Marin IJ Articles
September 29, 2008
Here’s some good news for you gardeners lamenting the end of the summer growing season: there’s no need to put your vegetable garden to bed for the winter. After you pull up the last tomato cage and harvest the last jalapeno pepper, grab a shovel or trowel and prepare the bed for a productive autumn. You can start a variety of fabulous greens from seed during the warm days remaining in early October, then reap home-grown crops all through the fall.
Direct seeding is a great boon for busy people who don’t have the time, inclination, or space to coddle trays of germinating seeds. And you can skip what can be a time-consuming step; transplanting young plants from seeding trays to the spot where they will grow and mature. If you start your greens now, you can enjoy their jewel-like beauty in your garden throughout fall and even into the holiday season.
Pick the sunniest spot you have, and make sure to amend your soil with compost or aged manure first. After amending, rake the soil smooth and water it thoroughly. Then leave it undisturbed for a day or two to allow the amended soil to settle. The goal is to start your seeds in soil that is uniform in texture and slightly moist, but not soggy. Pay close attention to the seed spacing, depth, and thinning instructions on each seed packet. If you aren’t a good judge of depth, use a waterproof ruler or a bulb trowel with depth markings on the blade to measure the depth you are planting your seeds, as this factor can make all the difference between successful germination and failure.
To speed germination and protect seedbeds from drying out, consider using floating row cover, a woven fabric available in most garden centers. This fabric is used to cover and protect plants while allowing air, light, and water to permeate. You plant the seeds, and then place lengths of the row cover directly on the soil surface in the seeded areas. Secure the cover with landscape staples, bricks or rocks. While you watch and wait for germination to happen, water the seedbed right through the fabric.
When the seedlings emerge, you can leave the row cover in place or remove it. If you leave the row cover on, check regularly to make sure the emerging plant stems aren’t struggling to lengthen beneath the fabric. If you find this happening, you can adjust your anchors to allow more space between the soil and the fabric for your seedlings to occupy. Leaving the cover in place can improve yields, because it protects the new green growth from birds and some insects.
After seedlings emerge, mulch with chipped bark, straw, or compost to conserve moisture, inhibit weeds, and protect roots. Also take the time to fertilize two or three times during the season with diluted fish emulsion or vermicompost tea from your worm bin. Thin plants to the spacing recommended to ensure that plants aren’t competing for nutrition, water, and space.
The following vegetables are good choices for direct seeding. With most of the plants on this list, you can enjoy greens well into the late fall if you resist the urge to harvest whole plants. Each time you harvest, clip the outermost leaves, leaving most of the plant intact. The plant will continue to grow and develop more leaves as the season progresses. You’ll know the show is over when your crops begin to flower. This is when the leaves tend to get tough and can develop a bitter flavor.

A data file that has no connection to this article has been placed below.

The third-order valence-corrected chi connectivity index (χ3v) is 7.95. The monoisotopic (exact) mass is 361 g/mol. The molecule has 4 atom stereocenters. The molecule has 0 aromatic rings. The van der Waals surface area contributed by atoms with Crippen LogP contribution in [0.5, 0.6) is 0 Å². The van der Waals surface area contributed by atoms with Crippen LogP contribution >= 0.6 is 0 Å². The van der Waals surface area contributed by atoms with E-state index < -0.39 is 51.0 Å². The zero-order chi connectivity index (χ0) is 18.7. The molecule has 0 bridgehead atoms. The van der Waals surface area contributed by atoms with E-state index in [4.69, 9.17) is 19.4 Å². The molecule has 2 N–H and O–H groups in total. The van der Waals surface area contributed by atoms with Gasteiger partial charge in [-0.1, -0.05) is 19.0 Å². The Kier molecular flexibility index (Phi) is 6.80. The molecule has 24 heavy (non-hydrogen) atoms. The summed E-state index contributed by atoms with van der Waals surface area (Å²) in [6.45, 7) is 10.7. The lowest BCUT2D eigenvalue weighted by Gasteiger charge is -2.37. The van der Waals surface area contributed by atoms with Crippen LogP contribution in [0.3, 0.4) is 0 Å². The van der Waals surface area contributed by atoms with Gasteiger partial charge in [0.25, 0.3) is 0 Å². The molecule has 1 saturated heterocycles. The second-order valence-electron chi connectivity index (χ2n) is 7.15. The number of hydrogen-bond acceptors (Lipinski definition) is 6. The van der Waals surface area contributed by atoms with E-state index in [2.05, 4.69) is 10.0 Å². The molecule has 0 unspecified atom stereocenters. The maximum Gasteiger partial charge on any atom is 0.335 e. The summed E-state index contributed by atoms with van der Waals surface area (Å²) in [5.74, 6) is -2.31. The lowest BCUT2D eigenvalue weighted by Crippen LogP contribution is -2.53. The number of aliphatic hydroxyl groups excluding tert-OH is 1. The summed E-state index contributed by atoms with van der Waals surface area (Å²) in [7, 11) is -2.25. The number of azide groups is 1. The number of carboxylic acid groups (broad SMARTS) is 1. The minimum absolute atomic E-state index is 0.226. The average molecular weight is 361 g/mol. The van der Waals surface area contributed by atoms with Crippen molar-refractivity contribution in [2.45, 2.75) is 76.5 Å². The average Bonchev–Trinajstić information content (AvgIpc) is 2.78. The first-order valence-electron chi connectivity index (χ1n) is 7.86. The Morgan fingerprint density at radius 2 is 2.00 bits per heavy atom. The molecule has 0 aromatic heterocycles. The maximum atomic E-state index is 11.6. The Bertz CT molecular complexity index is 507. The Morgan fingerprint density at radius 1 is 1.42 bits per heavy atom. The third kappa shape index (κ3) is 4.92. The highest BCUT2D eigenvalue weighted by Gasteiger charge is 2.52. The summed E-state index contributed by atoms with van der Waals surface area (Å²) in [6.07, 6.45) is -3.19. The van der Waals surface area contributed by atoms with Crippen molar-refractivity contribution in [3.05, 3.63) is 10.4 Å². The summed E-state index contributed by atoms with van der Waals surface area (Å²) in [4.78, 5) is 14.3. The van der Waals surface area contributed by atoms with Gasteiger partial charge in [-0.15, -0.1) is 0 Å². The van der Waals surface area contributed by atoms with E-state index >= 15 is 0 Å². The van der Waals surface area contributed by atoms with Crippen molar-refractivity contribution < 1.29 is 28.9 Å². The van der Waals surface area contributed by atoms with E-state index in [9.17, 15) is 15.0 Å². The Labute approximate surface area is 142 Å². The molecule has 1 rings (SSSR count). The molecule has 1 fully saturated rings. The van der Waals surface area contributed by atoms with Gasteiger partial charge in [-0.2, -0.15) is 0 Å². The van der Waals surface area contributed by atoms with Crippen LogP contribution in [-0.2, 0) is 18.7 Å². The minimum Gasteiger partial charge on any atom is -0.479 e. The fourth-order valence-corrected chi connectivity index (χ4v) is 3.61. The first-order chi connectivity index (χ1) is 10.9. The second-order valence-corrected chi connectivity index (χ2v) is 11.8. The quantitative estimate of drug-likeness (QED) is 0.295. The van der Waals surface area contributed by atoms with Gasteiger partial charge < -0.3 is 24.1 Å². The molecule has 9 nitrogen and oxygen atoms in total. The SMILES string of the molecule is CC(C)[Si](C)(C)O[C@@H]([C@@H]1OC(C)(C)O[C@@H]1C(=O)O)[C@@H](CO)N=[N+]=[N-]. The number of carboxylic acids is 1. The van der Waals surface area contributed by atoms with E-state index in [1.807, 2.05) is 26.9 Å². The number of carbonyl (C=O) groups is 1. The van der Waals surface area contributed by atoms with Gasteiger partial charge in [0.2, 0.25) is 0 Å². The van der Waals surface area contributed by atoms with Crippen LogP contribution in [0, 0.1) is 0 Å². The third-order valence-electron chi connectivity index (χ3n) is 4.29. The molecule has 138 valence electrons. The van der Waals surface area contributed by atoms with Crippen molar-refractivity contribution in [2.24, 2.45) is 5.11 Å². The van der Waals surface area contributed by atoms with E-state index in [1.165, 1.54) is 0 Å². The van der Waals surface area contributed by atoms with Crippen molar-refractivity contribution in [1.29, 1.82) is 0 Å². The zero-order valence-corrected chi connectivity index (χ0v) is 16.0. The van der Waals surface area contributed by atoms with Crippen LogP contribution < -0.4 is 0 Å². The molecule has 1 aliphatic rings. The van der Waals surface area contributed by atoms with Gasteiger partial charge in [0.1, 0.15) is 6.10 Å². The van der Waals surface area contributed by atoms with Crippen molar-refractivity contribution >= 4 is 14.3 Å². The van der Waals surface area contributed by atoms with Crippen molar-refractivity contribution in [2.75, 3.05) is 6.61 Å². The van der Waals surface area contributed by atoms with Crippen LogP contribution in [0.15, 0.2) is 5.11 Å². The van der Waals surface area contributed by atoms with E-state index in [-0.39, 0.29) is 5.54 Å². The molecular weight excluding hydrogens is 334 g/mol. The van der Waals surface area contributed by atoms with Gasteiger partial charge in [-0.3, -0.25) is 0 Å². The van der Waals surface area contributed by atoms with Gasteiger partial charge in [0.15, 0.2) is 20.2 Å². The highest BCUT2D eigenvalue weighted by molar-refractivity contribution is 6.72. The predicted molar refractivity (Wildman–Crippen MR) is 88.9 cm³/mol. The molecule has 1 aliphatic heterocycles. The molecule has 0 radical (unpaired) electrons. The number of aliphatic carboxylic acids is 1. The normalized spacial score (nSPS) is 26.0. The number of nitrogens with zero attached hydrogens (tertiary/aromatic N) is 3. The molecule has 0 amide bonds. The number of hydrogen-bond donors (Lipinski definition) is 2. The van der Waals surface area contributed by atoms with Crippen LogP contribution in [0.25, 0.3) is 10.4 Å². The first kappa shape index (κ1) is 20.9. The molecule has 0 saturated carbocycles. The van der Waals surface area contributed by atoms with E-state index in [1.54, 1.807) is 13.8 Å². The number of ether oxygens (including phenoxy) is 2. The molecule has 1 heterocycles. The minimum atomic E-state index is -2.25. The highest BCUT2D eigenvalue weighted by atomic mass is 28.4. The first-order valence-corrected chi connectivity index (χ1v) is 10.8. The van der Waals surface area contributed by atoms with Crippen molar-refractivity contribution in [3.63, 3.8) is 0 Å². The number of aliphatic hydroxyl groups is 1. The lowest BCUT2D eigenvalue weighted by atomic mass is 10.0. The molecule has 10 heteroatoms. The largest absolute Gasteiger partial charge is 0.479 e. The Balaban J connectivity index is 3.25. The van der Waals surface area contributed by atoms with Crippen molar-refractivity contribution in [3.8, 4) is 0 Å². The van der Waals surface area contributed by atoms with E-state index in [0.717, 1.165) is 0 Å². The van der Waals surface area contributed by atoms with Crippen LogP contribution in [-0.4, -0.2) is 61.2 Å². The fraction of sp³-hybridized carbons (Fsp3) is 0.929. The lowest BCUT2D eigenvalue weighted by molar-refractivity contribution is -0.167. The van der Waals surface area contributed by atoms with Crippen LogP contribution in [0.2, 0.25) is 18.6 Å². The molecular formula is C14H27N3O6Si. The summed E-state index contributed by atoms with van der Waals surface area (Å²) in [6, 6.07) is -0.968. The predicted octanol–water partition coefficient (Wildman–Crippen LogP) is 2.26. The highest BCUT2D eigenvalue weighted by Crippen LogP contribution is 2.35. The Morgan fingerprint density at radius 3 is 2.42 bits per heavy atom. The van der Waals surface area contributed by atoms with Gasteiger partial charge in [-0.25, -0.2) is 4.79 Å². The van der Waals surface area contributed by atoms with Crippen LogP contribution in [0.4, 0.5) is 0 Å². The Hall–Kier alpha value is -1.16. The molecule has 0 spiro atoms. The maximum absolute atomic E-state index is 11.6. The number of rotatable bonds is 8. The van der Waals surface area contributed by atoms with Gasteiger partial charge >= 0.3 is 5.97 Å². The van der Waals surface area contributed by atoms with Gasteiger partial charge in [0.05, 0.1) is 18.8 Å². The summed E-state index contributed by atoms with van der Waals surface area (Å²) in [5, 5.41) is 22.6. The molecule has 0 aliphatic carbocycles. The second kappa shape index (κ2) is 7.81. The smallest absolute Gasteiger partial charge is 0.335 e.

We can grow chard all year here in the Bay Area, and it is available in a kaleidoscope of colors, making it a great ornamental as well as edible plant. Trimmed chard leaves can substitute for head cabbage leaves in cabbage roll recipes. Try ‘Bright Lights’ for the beauty of its red, yellow, and orange veined leaves, or ‘Charlotte’ for its mild, mellow flavor.
Broccoli Rabe (also called Rapini or Broccoli di Rapa) is a bit less challenging to grow than heads of broccoli. It has a loose growing habit and multiple stems, like a kale with little florets. Broccoli Rabe is a tasty side dish for Italian menus. Varieties to try include ‘Super Rapini’ and ‘Novatina.’
Kale is available in a wide variety of colors ranging from red, to blue-green, to purple. The rippled leaves of ‘Lacinato’ kale are especially sturdy and cold tolerant. This is a good crop to carry you through fall into winter, as colder weather tends to sweeten the flavor of kale. Kale leaves are especially good in bean stew or minestrone. Slugs, snails, and cabbageworms like kale, so keep and eye out and hand pick them off plants if you see them.
The mild, succulent stems and leaves of pak choi can be eaten raw or cooked. If you pay careful attention to seed spacing and plant pak choi in quantity, you’ll pull enough tiny plants at thinning time to make a stir fry, leaving adequate spacing for the remainder to mature to full size before harvesting. This green is a good choice for those who like fast returns on their efforts, as pak choi can be ready for harvest in about 45 days.
Cooked or raw, spinach is as versatile as it is lovely. The sturdier, larger-leaved varieties, such as ‘Oriental Giant’ and ‘Giant Winter’ fare well in cold winter.
All of these greens are great freshly picked, thoroughly washed and dried, and then quickly sautéed in a skillet with olive oil, thinly sliced garlic, and a pinch of red pepper flakes.